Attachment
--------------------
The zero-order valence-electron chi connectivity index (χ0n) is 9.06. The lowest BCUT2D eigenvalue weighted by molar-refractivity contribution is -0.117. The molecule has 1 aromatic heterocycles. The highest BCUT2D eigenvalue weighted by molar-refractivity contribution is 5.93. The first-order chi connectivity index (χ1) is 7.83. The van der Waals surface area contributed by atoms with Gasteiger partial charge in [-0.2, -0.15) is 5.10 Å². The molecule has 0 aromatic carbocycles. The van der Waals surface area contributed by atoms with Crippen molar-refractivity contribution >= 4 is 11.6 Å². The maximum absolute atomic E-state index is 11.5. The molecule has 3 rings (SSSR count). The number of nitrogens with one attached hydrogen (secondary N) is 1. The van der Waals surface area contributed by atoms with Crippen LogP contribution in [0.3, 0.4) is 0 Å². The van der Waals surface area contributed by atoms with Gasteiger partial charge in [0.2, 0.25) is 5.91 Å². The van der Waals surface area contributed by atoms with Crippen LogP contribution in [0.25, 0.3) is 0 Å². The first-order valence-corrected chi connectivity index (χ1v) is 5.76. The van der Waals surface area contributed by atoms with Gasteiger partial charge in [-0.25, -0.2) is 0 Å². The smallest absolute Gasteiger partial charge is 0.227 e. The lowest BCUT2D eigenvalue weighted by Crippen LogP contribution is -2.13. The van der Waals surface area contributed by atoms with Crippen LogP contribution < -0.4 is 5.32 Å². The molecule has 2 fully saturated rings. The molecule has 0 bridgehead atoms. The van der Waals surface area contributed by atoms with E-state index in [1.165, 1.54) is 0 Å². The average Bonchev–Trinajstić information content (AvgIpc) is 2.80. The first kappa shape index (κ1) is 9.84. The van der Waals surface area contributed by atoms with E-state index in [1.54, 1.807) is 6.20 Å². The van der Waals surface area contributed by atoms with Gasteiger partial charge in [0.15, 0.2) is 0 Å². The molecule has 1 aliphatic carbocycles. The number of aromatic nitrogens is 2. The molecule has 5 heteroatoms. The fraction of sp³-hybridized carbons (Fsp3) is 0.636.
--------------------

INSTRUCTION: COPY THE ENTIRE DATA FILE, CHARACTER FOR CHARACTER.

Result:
The zero-order valence-electron chi connectivity index (χ0n) is 9.06. The lowest BCUT2D eigenvalue weighted by molar-refractivity contribution is -0.117. The molecule has 1 aromatic heterocycles. The highest BCUT2D eigenvalue weighted by molar-refractivity contribution is 5.93. The first-order chi connectivity index (χ1) is 7.83. The van der Waals surface area contributed by atoms with Gasteiger partial charge in [-0.2, -0.15) is 5.10 Å². The molecule has 0 aromatic carbocycles. The van der Waals surface area contributed by atoms with Crippen molar-refractivity contribution >= 4 is 11.6 Å². The maximum absolute atomic E-state index is 11.5. The molecule has 3 rings (SSSR count). The number of nitrogens with one attached hydrogen (secondary N) is 1. The van der Waals surface area contributed by atoms with Crippen LogP contribution in [0.3, 0.4) is 0 Å². The van der Waals surface area contributed by atoms with Gasteiger partial charge in [0.2, 0.25) is 5.91 Å². The van der Waals surface area contributed by atoms with Crippen LogP contribution in [0.25, 0.3) is 0 Å². The first-order valence-corrected chi connectivity index (χ1v) is 5.76. The van der Waals surface area contributed by atoms with Gasteiger partial charge in [-0.25, -0.2) is 0 Å². The smallest absolute Gasteiger partial charge is 0.227 e. The lowest BCUT2D eigenvalue weighted by Crippen LogP contribution is -2.13. The van der Waals surface area contributed by atoms with Crippen LogP contribution < -0.4 is 5.32 Å². The molecule has 2 fully saturated rings. The molecule has 0 bridgehead atoms. The van der Waals surface area contributed by atoms with E-state index in [1.165, 1.54) is 0 Å². The average Bonchev–Trinajstić information content (AvgIpc) is 2.80. The first kappa shape index (κ1) is 9.84. The van der Waals surface area contributed by atoms with E-state index in [1.54, 1.807) is 6.20 Å². The van der Waals surface area contributed by atoms with Gasteiger partial charge in [0.15, 0.2) is 0 Å². The molecule has 1 aliphatic carbocycles. The number of aromatic nitrogens is 2. The molecule has 5 heteroatoms. The fraction of sp³-hybridized carbons (Fsp3) is 0.636.